The best piece of advice? ‘Be honest and be straight’
EY Entrepreneur of the Year finalist Patrick Derry of DRT (NI) Ltd
At nine years of age, Patrick Derry earned pocket money by selling tomato boxes around the Belfast fruit market and it was little wonder that when he left school at 15, it was to work in the markets full time. A mere four years later, Derry realised that the large UK supermarkets were replacing the need for traditional food markets so he bought a lorry and trailer and established Derry Refrigerated Transport.
Today, Derry’s company is a major distributor of fresh and frozen goods in Ireland, with a fleet of 70 lorries, 127 fridges and 200 staff. And expansion is on the cards, with Derry planning to open the first phase of his £9 million (€10m) investment in a state-of-the-art depot, Carn Coldstore, in August.
In his 20th year of business, Derry has grown the company from his one-truck, one-trailer operation to include clients such as Moypark, Willowbrook Foods and Kerry Foods, while also servicing smaller producers selling across the island.
While Brexit has caused some consternation, he got ahead of the problem by acquiring a majority shareholding in Brennan Transport, a Co Waterford- based company, in an effort to reassure customers that the challenges can be overcome. Having consistently invested profits back into the business, Derry has built an all-island operation that can provide a specialised service across Ireland within 12 hours.
What vision/lightbulb moment prompted you to start up in business?
After spending my teenage years in Belfast Fruit Market it was clear by 1999 that UK supermarkets had established themselves in Northern Ireland, slowly squeezing out the middle-man at the market stalls. Recognising this progression, I seized an opportunity to transport goods from the producers to the supermarkets having gained vast experience dealing with those key players in the food chain.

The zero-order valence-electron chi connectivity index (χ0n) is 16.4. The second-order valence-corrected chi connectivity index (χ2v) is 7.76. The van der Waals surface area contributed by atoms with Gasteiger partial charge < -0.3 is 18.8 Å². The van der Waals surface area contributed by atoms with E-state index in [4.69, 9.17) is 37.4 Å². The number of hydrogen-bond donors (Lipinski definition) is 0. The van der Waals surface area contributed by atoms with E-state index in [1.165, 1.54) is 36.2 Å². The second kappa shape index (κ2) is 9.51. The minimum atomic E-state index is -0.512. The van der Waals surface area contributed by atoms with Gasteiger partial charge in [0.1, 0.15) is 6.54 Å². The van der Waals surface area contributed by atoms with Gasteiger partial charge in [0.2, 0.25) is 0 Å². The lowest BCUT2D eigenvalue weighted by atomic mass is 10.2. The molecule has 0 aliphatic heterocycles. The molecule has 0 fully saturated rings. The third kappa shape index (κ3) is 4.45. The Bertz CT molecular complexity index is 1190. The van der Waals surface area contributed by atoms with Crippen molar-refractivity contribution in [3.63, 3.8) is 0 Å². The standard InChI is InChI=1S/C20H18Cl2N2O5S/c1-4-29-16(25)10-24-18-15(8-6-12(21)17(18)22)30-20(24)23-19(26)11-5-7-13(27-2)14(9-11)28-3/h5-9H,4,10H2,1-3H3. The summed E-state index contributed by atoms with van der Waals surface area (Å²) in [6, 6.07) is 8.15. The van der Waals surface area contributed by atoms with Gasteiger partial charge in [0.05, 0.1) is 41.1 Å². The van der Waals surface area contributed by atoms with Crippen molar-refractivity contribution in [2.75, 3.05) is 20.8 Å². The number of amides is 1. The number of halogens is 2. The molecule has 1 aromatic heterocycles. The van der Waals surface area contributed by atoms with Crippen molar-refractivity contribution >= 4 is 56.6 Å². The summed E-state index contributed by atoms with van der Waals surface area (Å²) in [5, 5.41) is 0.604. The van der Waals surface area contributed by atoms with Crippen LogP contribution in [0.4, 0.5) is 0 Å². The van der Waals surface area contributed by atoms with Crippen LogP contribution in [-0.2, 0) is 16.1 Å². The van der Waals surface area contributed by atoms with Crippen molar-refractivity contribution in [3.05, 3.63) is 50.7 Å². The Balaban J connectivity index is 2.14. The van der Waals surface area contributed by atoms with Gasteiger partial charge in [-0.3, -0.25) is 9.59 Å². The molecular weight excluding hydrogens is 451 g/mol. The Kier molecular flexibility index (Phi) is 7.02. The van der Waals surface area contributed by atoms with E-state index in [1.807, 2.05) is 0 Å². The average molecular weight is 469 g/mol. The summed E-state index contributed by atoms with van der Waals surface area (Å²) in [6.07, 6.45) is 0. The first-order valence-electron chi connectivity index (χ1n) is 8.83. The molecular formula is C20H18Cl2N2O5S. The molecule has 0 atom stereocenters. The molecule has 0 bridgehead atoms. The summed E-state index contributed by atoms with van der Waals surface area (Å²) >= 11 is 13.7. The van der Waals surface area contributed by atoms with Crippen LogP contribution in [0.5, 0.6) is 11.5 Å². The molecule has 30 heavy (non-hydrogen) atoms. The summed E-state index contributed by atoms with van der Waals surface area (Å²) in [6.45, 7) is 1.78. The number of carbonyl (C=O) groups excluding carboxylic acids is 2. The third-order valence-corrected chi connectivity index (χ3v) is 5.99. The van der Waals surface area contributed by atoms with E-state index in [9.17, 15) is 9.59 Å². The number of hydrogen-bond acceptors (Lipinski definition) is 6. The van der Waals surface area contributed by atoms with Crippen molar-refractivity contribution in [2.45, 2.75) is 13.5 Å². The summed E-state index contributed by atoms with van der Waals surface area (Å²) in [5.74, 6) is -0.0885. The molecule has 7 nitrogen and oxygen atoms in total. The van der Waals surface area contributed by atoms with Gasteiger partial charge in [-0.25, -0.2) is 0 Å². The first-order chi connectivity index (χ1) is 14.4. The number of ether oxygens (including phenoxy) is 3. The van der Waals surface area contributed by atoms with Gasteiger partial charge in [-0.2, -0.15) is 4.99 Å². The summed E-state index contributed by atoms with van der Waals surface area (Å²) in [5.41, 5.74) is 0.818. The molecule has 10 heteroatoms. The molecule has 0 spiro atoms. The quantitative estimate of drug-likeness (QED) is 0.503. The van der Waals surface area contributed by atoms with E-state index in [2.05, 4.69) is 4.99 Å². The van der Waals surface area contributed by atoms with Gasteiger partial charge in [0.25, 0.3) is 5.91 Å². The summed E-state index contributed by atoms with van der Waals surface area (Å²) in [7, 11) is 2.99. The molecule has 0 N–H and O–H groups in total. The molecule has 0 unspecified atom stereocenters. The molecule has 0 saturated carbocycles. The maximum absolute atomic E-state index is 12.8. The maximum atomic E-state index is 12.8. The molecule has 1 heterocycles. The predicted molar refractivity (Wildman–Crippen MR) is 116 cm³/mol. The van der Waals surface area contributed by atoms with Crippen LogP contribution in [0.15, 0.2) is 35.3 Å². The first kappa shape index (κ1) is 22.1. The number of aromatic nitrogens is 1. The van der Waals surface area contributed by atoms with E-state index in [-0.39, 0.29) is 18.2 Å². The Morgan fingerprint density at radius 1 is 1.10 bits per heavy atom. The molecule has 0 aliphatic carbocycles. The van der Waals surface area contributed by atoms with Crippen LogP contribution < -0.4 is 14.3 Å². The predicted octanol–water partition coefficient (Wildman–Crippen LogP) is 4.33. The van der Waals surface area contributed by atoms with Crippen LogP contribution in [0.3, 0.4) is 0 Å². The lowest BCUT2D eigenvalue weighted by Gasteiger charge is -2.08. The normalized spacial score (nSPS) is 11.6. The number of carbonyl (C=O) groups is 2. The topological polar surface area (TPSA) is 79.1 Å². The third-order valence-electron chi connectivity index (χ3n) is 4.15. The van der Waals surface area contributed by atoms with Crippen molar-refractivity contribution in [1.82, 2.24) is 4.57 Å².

What is your greatest business achievement to date?
By far the new Carn Coldstore, which is near completion. It is a big investment for the company but one that sees us slightly diversify the business and will allow us to offer more value to our customers.
What was your “back-to-the-wall” moment and how did you overcome it?
In 2012, the company owed a substantial amount of money, the future wasn’t looking very bright and there were difficult choices ahead, including the possibility of the company going to the wall. That wasn’t a decision I was going to take for me or my company. We talked to our suppliers, we brought on new customers, we expanded and honesty and hard work paid off as the money was recuperated. Our business has since trebled as a result.
What were the best and worst pieces of advice you received when starting out?
The best piece of advice which I’ve stood by all my working life, is “be honest and be straight”.
The worst piece of advice, which I didn’t take, “dig a big hole, bury your debt in it and start up the next day with a new name”.
To what extent does your business trade internationally and what are your plans?
With our headquarters in Armagh, 45 per cent of our business is international. We have a business in Waterford, Brennan Refrigerated Transport, which we acquired 80 per cent of two years ago. Over the past year, that business has done really well with sales up 42 per cent and employee numbers up by 15 per cent. We plan to further expand across Ireland with another cold store in Dublin, and expansion in Carn, Portadown. We are also open to acquisitions in other parts of the country if it is the right fit.
What are the big disruptive forces in your industry?
Given the nature of our industry, the biggest challenge is always going to be the price of fuel. That said, another factor is the workforce and finding the right people has its challenges. Brexit, and its unknowns, has the potential to be a large disruptive force but we are well positioned with bases in both the Republic and Northern Ireland to deal with most Brexit-related things.